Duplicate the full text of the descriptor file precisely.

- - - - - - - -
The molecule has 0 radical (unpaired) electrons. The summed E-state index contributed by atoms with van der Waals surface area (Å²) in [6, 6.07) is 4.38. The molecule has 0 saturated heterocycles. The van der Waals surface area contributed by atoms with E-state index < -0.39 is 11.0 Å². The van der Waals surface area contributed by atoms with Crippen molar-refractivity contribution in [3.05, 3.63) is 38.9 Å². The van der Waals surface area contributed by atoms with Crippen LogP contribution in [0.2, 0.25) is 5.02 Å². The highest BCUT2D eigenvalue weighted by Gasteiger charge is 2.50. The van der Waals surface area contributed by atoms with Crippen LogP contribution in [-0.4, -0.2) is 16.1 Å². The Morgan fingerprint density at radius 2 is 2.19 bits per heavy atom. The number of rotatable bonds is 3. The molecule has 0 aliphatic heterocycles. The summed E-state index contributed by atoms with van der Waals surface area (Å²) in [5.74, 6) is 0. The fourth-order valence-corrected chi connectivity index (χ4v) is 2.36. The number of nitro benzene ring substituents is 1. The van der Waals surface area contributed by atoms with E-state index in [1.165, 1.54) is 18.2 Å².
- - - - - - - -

The molecule has 0 radical (unpaired) electrons. The summed E-state index contributed by atoms with van der Waals surface area (Å²) in [6, 6.07) is 4.38. The molecule has 0 saturated heterocycles. The van der Waals surface area contributed by atoms with E-state index < -0.39 is 11.0 Å². The van der Waals surface area contributed by atoms with Crippen molar-refractivity contribution in [3.05, 3.63) is 38.9 Å². The van der Waals surface area contributed by atoms with Crippen LogP contribution in [0.2, 0.25) is 5.02 Å². The highest BCUT2D eigenvalue weighted by Gasteiger charge is 2.50. The van der Waals surface area contributed by atoms with Crippen LogP contribution in [-0.4, -0.2) is 16.1 Å². The Morgan fingerprint density at radius 2 is 2.19 bits per heavy atom. The number of rotatable bonds is 3. The molecule has 0 aliphatic heterocycles. The summed E-state index contributed by atoms with van der Waals surface area (Å²) in [5.74, 6) is 0. The fourth-order valence-corrected chi connectivity index (χ4v) is 2.36. The number of nitro benzene ring substituents is 1. The van der Waals surface area contributed by atoms with E-state index in [1.165, 1.54) is 18.2 Å².